What our present generation of human beings can leave to the future generation is thus, according to Ricoeur, in Kierkegaard’s words, for the human in distress to contemplate the birds and lilies, and see how glorious it is to be a human being, thereby releasing their worldly cares. Ricoeur proposes: “…in opposition to this ruinous competition … the possibility of a work of forgetting, interweaving among all the fibres that connect us to time: memory of the past, expectations of the future, and attention to the present.” (Memory, History, Forgetting, 2004, p. 504; á l’inverse de cette ruineuse compétition…le possible travail de l’oubli, tissé entre toutes les fibres qui nous rattachent au temps: mémoires du passé, attente du futur et attention au présnt-original French version, 2000, p. 654-655).

Flying the flag in faraway places or the history of foreign policy

Listening to a radio interview with Ambassador Peter Taksøe Jensen on his recently published report on Danish foreign policy (see English summary) reminded me that diplomatic history is one of the foundation stones of history.

Today, when we study history from many different perspectives, all of which enrich the discipline, enabling us to see the manifold expressions of humanity over the ages, we almost forget that the activities of statesmen, generals and diplomats and the paper they generated in the pursuit of relations between states was the bread and butter of professional historians. Not least, in the work of Leopold Ranke (1795-1886), who was highly influential in turning history into a professional discipline.

In recent decades, foreign policy has perhaps been more the purvey of political scientists studying international relations. Here, the realist and idealist ways of doing foreign policy provide a useful tool of analysis. Yet the fundamental division between the realist vs. idealist form of foreign policy, dealing with things as they are or how they ought to be, is not always so clear cut.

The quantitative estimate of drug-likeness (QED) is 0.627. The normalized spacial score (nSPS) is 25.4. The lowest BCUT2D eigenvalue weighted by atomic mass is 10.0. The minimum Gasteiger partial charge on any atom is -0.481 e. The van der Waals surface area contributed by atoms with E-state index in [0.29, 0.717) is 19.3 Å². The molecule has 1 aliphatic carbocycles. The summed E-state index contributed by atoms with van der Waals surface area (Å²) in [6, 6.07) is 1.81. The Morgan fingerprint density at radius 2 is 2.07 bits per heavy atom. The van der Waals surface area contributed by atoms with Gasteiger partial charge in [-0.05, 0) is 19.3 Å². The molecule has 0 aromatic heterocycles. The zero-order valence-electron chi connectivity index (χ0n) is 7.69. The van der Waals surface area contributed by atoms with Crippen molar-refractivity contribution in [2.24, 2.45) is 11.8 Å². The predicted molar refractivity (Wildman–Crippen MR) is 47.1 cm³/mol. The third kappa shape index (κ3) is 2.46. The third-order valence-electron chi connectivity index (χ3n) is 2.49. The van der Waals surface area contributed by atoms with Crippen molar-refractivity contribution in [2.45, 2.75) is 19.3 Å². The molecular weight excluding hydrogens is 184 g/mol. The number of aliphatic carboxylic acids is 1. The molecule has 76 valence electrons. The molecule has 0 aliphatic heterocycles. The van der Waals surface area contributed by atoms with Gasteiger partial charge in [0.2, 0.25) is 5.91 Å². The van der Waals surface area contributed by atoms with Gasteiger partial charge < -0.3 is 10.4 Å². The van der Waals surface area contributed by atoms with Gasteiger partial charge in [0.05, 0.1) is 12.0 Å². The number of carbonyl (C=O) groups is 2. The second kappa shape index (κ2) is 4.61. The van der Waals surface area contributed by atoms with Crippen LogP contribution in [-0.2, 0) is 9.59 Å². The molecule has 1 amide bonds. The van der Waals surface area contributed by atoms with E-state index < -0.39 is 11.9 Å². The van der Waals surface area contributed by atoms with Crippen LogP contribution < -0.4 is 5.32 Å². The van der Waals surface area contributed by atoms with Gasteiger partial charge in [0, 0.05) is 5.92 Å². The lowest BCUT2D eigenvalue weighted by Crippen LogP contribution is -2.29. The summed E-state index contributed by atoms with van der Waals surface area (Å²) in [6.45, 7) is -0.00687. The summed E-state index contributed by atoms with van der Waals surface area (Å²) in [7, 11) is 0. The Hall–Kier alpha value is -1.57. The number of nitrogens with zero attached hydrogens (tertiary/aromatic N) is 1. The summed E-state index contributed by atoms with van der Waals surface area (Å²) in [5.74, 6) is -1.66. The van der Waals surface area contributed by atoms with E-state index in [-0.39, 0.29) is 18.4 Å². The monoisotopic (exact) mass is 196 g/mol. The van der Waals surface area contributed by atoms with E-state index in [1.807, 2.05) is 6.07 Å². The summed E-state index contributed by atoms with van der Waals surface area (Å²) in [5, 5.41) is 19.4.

Historian Felix Gilbert (1905-1991), who began his working life in the German foreign ministry’s archives in 1923-1925, and who was a student of Ranke’s disciple Friedrich Meinecke, many years later in the USA made a study of the Enlightenment’s influence on the Founding Fathers’ foreign policy. In his To the Farewell Address (1961), he demonstrates how their foreign policy doctrine was just as much based on realism as idealism. *

Henry Kissinger, who wrote his doctoral thesis in 1954 on diplomatic history, describes in World Order (2014) how the history of US foreign policy is a balance between the two poles. He explains how most US foreign policy from its outset to today is a mixture. Whether policy is pragmatic or idealistic is not always so clear cut and depends on whose perspective we’re considering.

Kant’s essay Perpetual Peace: a philosophical Sketch (1795) may perhaps be said to be the most ideal of idealistic thoughts on how nations ought to act. Yet, can it not be argued that this idealism was based on the most pragmatic of reasons?

Ricoeur having the experience of two bloody world wars behind him, starts from a different time and place: “to live well, with and for others, in just institutions” (Reflections on the Just, p. 233), a prescription that can just as well apply to states as to individuals. His idealism is based on the practical wisdom that, in the last analysis, it is the most amount of unjustness or unfairness we’re willing to tolerate for ourselves in order to live in the world that is of the essence.